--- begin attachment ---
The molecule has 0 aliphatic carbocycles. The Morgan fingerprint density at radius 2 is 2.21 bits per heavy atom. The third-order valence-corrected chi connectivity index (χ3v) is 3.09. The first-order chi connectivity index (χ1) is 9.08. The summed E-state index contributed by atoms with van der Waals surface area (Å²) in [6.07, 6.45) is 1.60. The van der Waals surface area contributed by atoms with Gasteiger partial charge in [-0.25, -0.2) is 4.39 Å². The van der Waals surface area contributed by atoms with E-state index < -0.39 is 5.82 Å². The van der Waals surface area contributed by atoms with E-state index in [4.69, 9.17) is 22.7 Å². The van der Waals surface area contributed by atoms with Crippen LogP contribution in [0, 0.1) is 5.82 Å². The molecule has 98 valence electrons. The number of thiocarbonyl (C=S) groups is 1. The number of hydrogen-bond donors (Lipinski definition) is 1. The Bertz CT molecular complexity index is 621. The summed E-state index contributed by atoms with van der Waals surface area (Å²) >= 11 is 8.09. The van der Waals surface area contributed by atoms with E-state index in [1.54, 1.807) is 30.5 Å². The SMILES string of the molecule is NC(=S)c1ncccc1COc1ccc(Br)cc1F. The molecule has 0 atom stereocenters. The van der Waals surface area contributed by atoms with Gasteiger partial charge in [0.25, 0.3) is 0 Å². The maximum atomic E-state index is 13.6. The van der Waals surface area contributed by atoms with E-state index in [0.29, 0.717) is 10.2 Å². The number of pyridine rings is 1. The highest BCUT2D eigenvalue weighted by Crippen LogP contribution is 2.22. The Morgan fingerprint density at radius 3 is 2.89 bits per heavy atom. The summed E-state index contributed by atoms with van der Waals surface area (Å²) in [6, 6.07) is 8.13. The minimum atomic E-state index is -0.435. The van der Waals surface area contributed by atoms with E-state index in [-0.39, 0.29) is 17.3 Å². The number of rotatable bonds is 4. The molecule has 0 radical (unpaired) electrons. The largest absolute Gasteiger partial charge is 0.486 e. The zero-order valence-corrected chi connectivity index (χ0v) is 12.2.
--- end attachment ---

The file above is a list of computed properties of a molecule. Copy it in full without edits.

The molecule has 0 aliphatic carbocycles. The Morgan fingerprint density at radius 2 is 2.21 bits per heavy atom. The third-order valence-corrected chi connectivity index (χ3v) is 3.09. The first-order chi connectivity index (χ1) is 9.08. The summed E-state index contributed by atoms with van der Waals surface area (Å²) in [6.07, 6.45) is 1.60. The van der Waals surface area contributed by atoms with Gasteiger partial charge in [-0.25, -0.2) is 4.39 Å². The van der Waals surface area contributed by atoms with E-state index < -0.39 is 5.82 Å². The van der Waals surface area contributed by atoms with E-state index in [4.69, 9.17) is 22.7 Å². The van der Waals surface area contributed by atoms with Crippen LogP contribution in [0, 0.1) is 5.82 Å². The molecule has 98 valence electrons. The number of thiocarbonyl (C=S) groups is 1. The number of hydrogen-bond donors (Lipinski definition) is 1. The Bertz CT molecular complexity index is 621. The summed E-state index contributed by atoms with van der Waals surface area (Å²) >= 11 is 8.09. The van der Waals surface area contributed by atoms with E-state index in [1.54, 1.807) is 30.5 Å². The SMILES string of the molecule is NC(=S)c1ncccc1COc1ccc(Br)cc1F. The molecule has 0 atom stereocenters. The van der Waals surface area contributed by atoms with Gasteiger partial charge in [0.25, 0.3) is 0 Å². The maximum atomic E-state index is 13.6. The van der Waals surface area contributed by atoms with E-state index in [0.29, 0.717) is 10.2 Å². The number of pyridine rings is 1. The highest BCUT2D eigenvalue weighted by Crippen LogP contribution is 2.22. The Morgan fingerprint density at radius 3 is 2.89 bits per heavy atom. The summed E-state index contributed by atoms with van der Waals surface area (Å²) in [6, 6.07) is 8.13. The minimum atomic E-state index is -0.435. The van der Waals surface area contributed by atoms with E-state index in [-0.39, 0.29) is 17.3 Å². The number of rotatable bonds is 4. The molecule has 0 radical (unpaired) electrons. The largest absolute Gasteiger partial charge is 0.486 e. The zero-order valence-corrected chi connectivity index (χ0v) is 12.2.